US Employment’s Economic Outlook:
The economy in 2012 has been difficult for many – and that difficulty has been reflected in hiring trends. While software engineers have continued to be in high demand, the trend towards lower unemployment and increased hiring will certainly help the tech industry too.
The recession has hurt, but companies have found ways to work through it. According to Moody’s Analytics, “US companies are in especially good shape. They significantly lowered their costs structures during the recession, and have kept unit labor costs unchanged since the downturn. Profit margins thus expanded and lower interest rates have allowed firms to lighten their debts and generate cash. Banks are also well positioned for growth, since they raised hundreds of billions in new capital and adhered to tighter underwriting standards, improving credit conditions. While household balance sheets have not uniformly improved, the debt service burden – the proportion of after-tax income needed to stay current on outstanding debt – will soon be at record lows.“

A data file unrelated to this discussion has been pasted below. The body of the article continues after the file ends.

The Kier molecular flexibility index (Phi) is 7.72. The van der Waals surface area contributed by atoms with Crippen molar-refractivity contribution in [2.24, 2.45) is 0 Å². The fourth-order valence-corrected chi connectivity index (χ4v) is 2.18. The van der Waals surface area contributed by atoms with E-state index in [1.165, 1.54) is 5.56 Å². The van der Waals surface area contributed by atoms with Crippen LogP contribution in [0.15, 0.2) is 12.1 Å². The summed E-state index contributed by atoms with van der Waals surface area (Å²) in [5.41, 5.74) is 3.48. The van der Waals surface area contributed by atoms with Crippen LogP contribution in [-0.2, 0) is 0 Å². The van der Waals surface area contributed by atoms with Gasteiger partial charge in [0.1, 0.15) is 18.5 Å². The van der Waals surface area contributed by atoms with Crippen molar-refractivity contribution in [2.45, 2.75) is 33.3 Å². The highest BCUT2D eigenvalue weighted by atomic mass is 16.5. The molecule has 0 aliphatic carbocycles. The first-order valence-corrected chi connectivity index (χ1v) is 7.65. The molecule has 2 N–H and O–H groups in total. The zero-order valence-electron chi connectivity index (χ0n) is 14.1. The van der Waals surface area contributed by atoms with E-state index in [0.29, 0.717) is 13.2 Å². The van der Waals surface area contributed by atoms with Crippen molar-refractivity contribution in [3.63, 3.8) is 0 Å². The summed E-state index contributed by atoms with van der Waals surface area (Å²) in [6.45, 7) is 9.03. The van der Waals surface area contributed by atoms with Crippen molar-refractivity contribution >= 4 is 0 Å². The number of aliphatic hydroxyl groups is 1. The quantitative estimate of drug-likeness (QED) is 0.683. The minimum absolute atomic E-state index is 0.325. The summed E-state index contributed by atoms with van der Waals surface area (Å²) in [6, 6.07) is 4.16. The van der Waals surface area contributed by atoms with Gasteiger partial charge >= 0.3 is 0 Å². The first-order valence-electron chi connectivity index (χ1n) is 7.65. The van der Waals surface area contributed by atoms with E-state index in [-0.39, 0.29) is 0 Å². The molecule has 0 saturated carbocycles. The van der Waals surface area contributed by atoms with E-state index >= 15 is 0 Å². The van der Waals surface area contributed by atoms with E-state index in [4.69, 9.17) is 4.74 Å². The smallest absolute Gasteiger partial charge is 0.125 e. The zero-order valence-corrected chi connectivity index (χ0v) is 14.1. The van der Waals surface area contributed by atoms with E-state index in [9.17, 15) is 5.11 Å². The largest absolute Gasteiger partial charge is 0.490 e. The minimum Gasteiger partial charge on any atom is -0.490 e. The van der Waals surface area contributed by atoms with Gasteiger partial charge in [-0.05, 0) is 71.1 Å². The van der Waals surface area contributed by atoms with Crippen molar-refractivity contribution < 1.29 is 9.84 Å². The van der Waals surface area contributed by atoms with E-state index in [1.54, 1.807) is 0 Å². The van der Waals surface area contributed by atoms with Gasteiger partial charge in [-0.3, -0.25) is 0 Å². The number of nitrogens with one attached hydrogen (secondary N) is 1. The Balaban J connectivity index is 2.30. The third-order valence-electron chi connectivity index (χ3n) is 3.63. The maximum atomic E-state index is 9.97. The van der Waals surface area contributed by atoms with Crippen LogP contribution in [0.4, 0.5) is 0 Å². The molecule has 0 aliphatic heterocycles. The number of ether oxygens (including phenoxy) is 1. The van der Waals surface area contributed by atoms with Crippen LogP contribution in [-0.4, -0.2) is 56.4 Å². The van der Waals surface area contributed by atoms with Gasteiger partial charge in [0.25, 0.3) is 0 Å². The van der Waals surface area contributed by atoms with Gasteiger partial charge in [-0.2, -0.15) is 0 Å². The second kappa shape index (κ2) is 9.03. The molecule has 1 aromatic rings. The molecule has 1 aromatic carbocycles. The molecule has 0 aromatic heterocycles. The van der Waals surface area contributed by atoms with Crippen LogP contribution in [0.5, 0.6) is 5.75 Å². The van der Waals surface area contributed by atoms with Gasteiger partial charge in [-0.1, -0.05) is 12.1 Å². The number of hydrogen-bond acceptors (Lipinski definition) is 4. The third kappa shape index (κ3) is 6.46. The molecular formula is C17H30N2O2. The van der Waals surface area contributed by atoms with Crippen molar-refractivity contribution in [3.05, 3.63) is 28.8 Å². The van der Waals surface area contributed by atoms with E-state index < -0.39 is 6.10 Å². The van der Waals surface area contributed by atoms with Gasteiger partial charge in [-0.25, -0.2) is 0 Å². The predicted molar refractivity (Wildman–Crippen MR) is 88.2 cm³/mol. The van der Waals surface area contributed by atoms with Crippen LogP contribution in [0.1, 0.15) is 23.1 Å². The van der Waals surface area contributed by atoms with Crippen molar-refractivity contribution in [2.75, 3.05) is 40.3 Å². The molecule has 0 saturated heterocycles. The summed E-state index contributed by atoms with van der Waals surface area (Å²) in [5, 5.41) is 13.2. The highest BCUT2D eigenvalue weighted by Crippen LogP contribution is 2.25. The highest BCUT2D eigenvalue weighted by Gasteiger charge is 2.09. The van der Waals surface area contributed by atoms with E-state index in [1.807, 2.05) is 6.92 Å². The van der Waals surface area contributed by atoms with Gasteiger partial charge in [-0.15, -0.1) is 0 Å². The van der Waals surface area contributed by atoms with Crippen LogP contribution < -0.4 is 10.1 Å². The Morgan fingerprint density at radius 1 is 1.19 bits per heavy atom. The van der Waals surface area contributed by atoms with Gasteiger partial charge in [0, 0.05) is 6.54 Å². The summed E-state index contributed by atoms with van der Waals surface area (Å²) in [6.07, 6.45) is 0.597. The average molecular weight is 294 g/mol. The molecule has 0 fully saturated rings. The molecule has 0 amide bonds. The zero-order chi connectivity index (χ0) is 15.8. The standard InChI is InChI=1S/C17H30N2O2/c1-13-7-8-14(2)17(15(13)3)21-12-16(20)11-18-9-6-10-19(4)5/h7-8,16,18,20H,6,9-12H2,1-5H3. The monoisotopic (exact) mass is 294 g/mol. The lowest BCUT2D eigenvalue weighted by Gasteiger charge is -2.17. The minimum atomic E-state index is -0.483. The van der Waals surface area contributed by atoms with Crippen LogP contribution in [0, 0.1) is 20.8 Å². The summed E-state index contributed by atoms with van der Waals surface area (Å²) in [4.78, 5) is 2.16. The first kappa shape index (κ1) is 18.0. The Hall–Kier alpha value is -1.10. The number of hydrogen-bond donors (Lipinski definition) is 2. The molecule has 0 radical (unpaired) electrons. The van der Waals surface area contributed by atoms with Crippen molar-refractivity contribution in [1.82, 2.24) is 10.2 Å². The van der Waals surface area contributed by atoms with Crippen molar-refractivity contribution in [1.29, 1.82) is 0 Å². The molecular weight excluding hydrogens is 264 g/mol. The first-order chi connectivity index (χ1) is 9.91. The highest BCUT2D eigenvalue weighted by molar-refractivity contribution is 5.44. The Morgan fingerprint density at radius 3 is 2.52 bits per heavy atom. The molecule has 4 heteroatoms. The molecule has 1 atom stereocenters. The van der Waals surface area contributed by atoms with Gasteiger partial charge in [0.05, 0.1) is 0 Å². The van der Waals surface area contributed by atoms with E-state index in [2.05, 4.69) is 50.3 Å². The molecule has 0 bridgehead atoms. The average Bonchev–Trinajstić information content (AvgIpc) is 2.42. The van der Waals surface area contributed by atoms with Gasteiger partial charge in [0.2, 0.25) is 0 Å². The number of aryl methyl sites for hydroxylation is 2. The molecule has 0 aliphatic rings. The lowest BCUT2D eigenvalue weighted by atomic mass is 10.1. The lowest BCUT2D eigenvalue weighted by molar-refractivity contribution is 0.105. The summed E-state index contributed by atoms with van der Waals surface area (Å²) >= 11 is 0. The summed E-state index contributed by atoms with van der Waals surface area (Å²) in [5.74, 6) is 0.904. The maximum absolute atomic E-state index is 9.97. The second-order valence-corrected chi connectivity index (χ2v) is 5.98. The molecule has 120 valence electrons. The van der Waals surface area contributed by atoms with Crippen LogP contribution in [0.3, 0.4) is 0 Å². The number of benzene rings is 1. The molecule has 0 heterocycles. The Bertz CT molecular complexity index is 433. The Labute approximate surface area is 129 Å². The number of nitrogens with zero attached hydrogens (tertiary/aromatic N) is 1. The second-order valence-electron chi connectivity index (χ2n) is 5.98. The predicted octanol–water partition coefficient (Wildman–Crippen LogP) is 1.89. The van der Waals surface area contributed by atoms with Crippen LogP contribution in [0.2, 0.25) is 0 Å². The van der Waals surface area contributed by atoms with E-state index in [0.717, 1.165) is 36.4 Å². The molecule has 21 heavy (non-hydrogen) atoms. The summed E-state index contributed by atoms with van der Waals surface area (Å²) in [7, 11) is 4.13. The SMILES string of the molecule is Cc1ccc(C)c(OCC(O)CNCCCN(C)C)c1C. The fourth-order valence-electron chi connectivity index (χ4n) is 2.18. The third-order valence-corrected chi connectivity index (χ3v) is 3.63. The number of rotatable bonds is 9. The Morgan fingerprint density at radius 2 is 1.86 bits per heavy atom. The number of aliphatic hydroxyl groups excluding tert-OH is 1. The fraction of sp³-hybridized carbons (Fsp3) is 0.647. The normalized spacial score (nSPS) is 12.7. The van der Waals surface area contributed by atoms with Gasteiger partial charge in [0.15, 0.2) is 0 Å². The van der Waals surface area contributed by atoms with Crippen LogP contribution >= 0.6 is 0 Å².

The US Department of Labor also predicts an increase in job creation and lower unemployment by the end of next year: “Resolution of the political debate over taxes and spending should lead to a brighter picture in 2013. As GDP picks up in the second half, net job creation will push toward the 2 million mark for the year – a modest but significant increase from the 1.8 million expected for 2012. Moreover, the unemployment rate, still uncomfortably high at 7.7% in November, will head lower, to the neighborhood of 7.5% by December 31, 2013.”
Tech Job Growth:
National Association of Colleges and Employers’ Job Outlook 2013 survey.
Next year, especially the second half, looks to be a year of growth and opportunity. We look forward to connecting even more people with the right jobs in 2013.